The Three Percent Solution

TheMReport — News and strategies for the evolving mortgage marketplace.

Issue link:

Contents of this Issue


Page 36 of 67

Th e M Rep o RT | 35 O r i g i nat i O n s e r v i c i n g a na ly t i c s s e c O n da r y m a r k e t ORIGINATION the latest UWm launches conventional Financing for 97% ltv With Fannie Mae and Freddie Mac introducing new low down payment loan options, United Wholesale Mortgage is the country's first lender to make such loans available. i n response to plans by Fannie Mae and Freddie Mac to introduce loan options for down pay- ments as low as 3 percent, United Wholesale Mortgage (UWM) announced the launch of a new product of- fering conventional financing for up to 97 percent loan-to- value (LTV). The release follows the latest update to Fannie Mae's Desktop Underwriter (DU). "Immediately after Fannie Mae released version 9.2 of DU, we had the opportunity to reintroduce this program given Fannie's changes, and we're the first wholesale lender in the country to make it available," said Mat Ishbia, president and CEO at UWM. "We always strive to give our partners a competi- tive advantage. Being first to market allows UWM's part- ners to get many consumers into loans that are more affordable." UWM partners already have access to the program and can find it through the company's loan portal, EASE. It can also be ac- cessed through UWM's UMobile application for smartphones. Details and other pro- gram highlights can be found on UWM's website. mortgage application Fraud continues to climb Researchers blame tightened standards for the uptick in misrepresentation for the third straight year. d espite improving economic conditions, occurrences of mortgage application fraud grew in 2013 for the third time in as many years, according to research conducted by LexisNexis. In its annual analysis of mort- gage fraud across the country, LexisNexis Risk Solutions found 74 percent of mortgages submit- ted to its Mortgage Industry Data Exchange in 2013 involved some sort of fraud or misrepresentation on the application. That figure compares to 69 percent in 2012 and 61 percent in 2011. Tim Coyle, senior director of financial services for LexisNexis Risk Solutions, said restrictive credit conditions are partly to blame as originators struggle to boost profits. (The research deals only with confirmed fraud reports involving industry insiders.) "The credit market is a lot tighter than it used to be, making it a lot more difficult," Coyle said. "As it becomes tighter, you're go- ing to see more and more fraud like this, that is on the front end of (the mortgage process)." Among other mortgage fraud types, "fraud and misrepresenta- tion on the credit report" saw the most significant increase, rising to 17 percent from 5 percent in 2012. On the other hand, "appraisal and valuation fraud" experienced the biggest drop over the year, with only 15 percent of loans reported showing those problems compared with 26 percent in 2012. Just as more stringent regula- tions pushed up application fraud incidence, Coyle said increased scrutiny—in the form of the Home Valuation Code of Conduct—helped drive down appraisal fraud. "This landmark regulation, which disrupted the historical appraisal process, has everything to do with the drop in this year's appraisal fraud," he said. "Although no longer in force, HVCC influenced the Appraiser Independence Requirements now found in the Dodd-Frank Wall Street Reform and Consumer Protection Act." Florida held on to its rank as the most fraud-ridden state in the country in 2013, posting a Mortgage Fraud Index score of 529—more than double the index score for Nevada, which came in second at 221. An index level of 100 represents the anticipated amount of fraud based on a state's number of loan originations. Despite having the highest index by far, the Sunshine State actually saw a major improve- ment from 2012, when it recorded a fraud index of 698. "I was surprised to see Florida drop as much as it did. One hundred seventy points is a big drop in a year," Coyle said. Also surprising was the ap- pearance of Utah, which jumped to seventh place on the list with an index of 149—up more than 100 points from 2012. The LexisNexis team attributed the increase to the state's proximity to fraud hotspots like California, Arizona, and Nevada, indicating a potential movement in fraudu- lent activity. "In the U.S., fraud across all industries is close to a trillion- dollar problem," Coyle said. "The results of this study clearly demonstrate that the mortgage industry, like other industries, is making progress in combating fraud in some areas, such as ap- praisal fraud, but still has a lot of work to do in other areas."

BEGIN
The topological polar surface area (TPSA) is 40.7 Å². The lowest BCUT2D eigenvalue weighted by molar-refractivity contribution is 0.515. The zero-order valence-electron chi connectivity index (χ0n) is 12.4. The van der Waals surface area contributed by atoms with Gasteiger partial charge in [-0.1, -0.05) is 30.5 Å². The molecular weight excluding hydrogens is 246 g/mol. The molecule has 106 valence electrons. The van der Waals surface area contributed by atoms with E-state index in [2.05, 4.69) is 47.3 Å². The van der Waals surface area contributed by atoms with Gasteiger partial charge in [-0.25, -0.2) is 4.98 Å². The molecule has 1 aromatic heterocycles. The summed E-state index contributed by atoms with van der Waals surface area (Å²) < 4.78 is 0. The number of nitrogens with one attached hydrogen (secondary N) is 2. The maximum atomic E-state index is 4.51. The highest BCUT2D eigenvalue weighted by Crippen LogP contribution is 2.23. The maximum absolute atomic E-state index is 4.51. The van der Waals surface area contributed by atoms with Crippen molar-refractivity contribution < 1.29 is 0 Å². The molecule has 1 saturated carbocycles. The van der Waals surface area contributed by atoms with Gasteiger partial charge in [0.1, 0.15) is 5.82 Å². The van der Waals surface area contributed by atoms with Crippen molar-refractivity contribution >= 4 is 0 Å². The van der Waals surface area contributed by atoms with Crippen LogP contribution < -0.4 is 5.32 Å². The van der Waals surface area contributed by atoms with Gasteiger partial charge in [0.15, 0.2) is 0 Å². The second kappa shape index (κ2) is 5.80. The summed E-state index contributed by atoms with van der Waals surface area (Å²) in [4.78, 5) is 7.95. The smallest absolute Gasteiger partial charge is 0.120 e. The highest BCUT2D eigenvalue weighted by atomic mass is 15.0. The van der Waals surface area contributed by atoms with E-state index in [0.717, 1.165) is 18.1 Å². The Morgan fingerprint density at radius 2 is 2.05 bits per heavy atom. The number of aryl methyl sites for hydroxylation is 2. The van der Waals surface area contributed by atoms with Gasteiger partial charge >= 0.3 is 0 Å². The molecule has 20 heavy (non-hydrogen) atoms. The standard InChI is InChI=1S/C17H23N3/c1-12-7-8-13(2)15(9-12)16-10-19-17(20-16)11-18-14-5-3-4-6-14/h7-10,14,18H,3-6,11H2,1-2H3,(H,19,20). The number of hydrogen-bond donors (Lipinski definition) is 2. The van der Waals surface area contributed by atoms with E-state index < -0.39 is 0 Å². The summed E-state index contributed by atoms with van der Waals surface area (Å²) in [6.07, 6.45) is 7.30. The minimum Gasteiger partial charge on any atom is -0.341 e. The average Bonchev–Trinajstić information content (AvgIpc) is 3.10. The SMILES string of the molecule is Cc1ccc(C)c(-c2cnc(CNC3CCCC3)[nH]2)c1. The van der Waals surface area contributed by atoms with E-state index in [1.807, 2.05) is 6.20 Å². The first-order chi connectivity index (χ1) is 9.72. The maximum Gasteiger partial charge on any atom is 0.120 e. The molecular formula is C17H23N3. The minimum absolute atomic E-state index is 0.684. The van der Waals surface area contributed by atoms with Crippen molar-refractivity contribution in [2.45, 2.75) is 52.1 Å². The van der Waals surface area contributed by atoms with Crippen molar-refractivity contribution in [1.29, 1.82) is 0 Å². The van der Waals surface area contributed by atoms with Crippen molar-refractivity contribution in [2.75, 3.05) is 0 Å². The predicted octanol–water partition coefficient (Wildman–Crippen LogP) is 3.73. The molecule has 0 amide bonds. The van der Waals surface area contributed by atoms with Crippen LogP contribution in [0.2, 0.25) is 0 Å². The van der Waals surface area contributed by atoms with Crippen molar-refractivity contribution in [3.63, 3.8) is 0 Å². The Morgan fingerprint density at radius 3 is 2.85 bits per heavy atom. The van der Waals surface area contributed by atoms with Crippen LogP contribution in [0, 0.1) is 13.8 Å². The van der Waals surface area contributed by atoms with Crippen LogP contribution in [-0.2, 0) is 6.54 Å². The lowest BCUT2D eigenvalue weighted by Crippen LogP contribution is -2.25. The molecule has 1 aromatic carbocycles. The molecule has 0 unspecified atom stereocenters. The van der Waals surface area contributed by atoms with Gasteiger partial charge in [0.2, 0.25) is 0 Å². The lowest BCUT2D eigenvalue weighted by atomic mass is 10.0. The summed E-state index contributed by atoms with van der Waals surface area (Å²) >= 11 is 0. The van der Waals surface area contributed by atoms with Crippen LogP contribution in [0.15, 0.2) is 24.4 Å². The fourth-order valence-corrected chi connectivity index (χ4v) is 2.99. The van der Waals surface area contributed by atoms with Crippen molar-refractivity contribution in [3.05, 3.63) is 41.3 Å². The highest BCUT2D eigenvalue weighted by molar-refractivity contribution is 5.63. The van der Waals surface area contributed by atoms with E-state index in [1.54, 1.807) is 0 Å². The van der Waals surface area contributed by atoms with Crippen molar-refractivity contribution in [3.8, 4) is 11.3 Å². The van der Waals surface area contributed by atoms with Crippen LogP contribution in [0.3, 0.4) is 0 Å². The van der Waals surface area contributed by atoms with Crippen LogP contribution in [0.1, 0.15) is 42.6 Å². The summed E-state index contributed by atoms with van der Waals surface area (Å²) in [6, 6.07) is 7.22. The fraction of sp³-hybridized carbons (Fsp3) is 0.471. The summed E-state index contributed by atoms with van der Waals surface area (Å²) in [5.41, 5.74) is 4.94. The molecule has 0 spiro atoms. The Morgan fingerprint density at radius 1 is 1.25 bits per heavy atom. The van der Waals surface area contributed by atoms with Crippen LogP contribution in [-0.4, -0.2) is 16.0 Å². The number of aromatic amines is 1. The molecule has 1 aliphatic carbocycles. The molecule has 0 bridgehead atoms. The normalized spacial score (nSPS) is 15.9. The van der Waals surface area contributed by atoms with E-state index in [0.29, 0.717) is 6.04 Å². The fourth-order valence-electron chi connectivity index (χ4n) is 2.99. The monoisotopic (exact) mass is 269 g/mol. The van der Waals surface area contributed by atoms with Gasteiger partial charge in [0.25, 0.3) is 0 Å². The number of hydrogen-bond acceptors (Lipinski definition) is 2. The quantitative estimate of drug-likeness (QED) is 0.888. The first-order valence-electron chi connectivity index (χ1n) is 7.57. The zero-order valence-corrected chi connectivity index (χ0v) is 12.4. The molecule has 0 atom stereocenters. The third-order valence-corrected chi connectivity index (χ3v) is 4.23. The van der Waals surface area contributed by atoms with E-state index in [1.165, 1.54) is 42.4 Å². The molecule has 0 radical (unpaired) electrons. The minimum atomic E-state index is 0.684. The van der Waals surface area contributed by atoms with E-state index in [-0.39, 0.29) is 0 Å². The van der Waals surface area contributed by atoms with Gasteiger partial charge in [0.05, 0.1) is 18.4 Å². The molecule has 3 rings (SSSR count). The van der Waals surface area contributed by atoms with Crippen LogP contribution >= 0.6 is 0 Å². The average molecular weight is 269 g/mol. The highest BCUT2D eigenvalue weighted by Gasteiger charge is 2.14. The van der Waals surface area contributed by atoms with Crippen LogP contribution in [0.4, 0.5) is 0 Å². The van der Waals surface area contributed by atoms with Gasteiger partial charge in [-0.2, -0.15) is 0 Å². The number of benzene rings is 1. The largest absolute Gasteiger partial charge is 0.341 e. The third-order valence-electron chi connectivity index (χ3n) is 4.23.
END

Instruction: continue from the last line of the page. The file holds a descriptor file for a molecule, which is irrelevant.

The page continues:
Articles in this issue

Archives of this issue

view archives of TheMReport - The Three Percent Solution